Measles – Symptoms, Diagnosis & Treatments

Measles is a viral illness that is highly contagious, and which can sometimes result in serious complications. Vaccinations have helped make measles pretty uncommon in the UK, nowadays.

If you haven’t been vaccinated, or haven’t had measles before, you may be at risk. Anyone can get them, but measles is usually more prevalent in children.

It usually takes about 7-10 days for measles to clear up.

How Is Measles Spread?

Something as simple as a sneeze or a cough can spread measles from an infected person to one who is not. When the person who is not infected breathes in the virus, they then end up with measles.

Symptoms of Measles

It usually takes about 10 days from the moment of infection for symptoms to show, and they include:

  • Cold-like symptoms, such as sneezing, cough, and a runny nose
  • Itchy red eyes that have a light sensitivity
  • A fever that could run as high as 40C (104F)
  • Small spots on the inside of the cheeks that are grey in appearance

A couple of days after those symptoms appear, you might notice a reddish brown blotchy rash that usually starts on the neck or upper head.

Is Measles Contagious?

Very much so! Before the days of vaccinations, the illness would tear through schools like wild fire. The good news is that if you have had measles once, you develop an automatic immunity that prevents you from getting them again.

How Is Measles Treated?

Since measles is a virus, it does not have a specific treatment. Plenty of rest and drinking fluids (no alcohol) will help move things along. There are a number of over the counter treatments that can help, so be sure to ask your doctor for some suggestions.

Do I Need to See a Doctor?

It’s a good idea to see a doctor if you have measles. If your child has the illness, call ahead first, as the doctor may come out to see you.
If any of the following symptoms occur after the initial diagnosis, you may want to pay another visit to the doctor:

  • A painful cough
  • Difficulty staying awake
  • Impaired hearing
  • Ear pain

What Are the Effects of Measles?

There are a number of complications that can arise as a result of this illness, and they include ear infections and pneumonia. 1 in 1000 children can even develop encephalitis or meningitis, which can cause deafness, and even death in rare cases.

How Can I Prevent Getting Measles?

The most effective form of prevention is to have the measles, mumps and rubella (MMR) vaccine. Children get this in 2 doses as part of the NHS childhood vaccination programme. Children aged 13 months get the first dose, and then receive the second before they start school.

Children and adults that have not previously been fully vaccinated can do so at any age.

If you would sooner not submit to the MMR vaccine, you can go with human normal immunoglobulin (HNIG) treatment, which should be done if you are immediate risk of measles.

Measles and Pregnancy

If you are pregnant and contract measles, there is a risk of complications for both you and your unborn baby. The measles virus can cause premature birth, low birth weight, and even miscarriage. It’s crucial to take preventive measures to protect yourself and your baby.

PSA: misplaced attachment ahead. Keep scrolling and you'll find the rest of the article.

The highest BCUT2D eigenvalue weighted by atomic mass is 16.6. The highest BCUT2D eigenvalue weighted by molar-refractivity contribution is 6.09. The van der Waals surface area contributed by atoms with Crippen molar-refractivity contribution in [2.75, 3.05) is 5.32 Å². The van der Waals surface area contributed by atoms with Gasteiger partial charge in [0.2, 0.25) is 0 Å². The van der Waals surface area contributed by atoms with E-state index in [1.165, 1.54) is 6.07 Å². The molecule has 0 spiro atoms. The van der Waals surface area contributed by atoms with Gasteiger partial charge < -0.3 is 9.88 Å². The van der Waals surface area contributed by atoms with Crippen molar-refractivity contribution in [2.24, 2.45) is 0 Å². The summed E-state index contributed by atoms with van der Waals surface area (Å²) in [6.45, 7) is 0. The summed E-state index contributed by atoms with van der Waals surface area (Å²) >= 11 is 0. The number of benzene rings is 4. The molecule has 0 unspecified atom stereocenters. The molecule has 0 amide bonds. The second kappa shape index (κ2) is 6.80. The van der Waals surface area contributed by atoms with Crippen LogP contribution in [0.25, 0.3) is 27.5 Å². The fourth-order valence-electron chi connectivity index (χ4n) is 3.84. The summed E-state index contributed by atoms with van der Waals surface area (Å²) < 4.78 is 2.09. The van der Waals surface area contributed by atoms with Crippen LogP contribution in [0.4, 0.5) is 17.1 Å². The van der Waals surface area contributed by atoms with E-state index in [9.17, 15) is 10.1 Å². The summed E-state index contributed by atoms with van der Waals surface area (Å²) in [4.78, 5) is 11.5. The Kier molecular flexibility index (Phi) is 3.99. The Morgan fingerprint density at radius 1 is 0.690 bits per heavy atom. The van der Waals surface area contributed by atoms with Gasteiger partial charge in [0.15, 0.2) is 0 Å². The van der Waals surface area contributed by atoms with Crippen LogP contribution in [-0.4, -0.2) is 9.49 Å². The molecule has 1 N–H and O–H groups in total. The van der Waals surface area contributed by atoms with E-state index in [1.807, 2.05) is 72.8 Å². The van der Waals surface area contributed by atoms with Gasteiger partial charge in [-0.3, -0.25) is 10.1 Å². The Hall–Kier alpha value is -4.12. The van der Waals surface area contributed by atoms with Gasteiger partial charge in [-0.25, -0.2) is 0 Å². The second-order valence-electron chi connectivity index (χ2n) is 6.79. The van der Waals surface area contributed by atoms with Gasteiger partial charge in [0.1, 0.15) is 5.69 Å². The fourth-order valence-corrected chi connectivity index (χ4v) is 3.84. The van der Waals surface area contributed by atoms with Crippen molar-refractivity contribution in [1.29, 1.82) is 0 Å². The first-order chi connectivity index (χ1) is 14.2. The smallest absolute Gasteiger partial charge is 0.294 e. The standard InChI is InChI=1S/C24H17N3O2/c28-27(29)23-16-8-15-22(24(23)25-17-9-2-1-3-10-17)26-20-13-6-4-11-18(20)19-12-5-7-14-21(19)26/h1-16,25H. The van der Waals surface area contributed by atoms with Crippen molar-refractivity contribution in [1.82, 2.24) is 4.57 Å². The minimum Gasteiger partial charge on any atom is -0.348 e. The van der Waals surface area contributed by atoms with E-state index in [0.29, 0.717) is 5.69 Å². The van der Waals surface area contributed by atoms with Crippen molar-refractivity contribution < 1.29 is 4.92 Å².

During pregnancy, your immune system is slightly weakened, making you more susceptible to infections like measles. If you haven’t been vaccinated against measles or haven’t had the illness before, you should avoid exposure to anyone with measles.

If you develop measles symptoms during pregnancy, seek immediate medical attention. Your healthcare provider may recommend treatments to help manage the symptoms and reduce the risk of complications.

Measles in Infants

Infants under one year old are at a higher risk of developing severe complications from measles, including pneumonia, brain inflammation (encephalitis), and even death. This is because their immune systems are still developing and unable to fight off the virus effectively.

To protect infants, it’s recommended that all children receive the measles, mumps, and rubella (MMR) vaccine. The first dose is typically given at 12-15 months of age, and the second dose is administered between 4-6 years old.

If an infant is exposed to measles before receiving the vaccine, they may be given an injection of immune globulin (IG), which can provide temporary protection against the virus.

Measles and Immunity

Once you’ve had measles, your body develops antibodies that provide lifelong immunity against the virus. This means you cannot contract measles again, even if exposed to the virus.

However, if your immune system is compromised due to certain medical conditions or treatments, such as chemotherapy or an organ transplant, you may lose this immunity. In such cases, your healthcare provider may recommend revaccination against measles.

Measles and Travel

Measles is still common in many parts of the world, and outbreaks can occur even in countries where the disease was previously eliminated. If you plan to travel internationally, it’s essential to ensure you and your family are up-to-date with the measles vaccination.

Before traveling, check for any measles outbreaks at your destination and take necessary precautions. If you develop measles symptoms during or after your trip, seek medical attention immediately and inform your healthcare provider of your travel history.

Photo “Measle Virus” by Anthony Cunningham for Zoom Health

Zoom Health is a leading UK supplier of Home Health Tests and Earplugs

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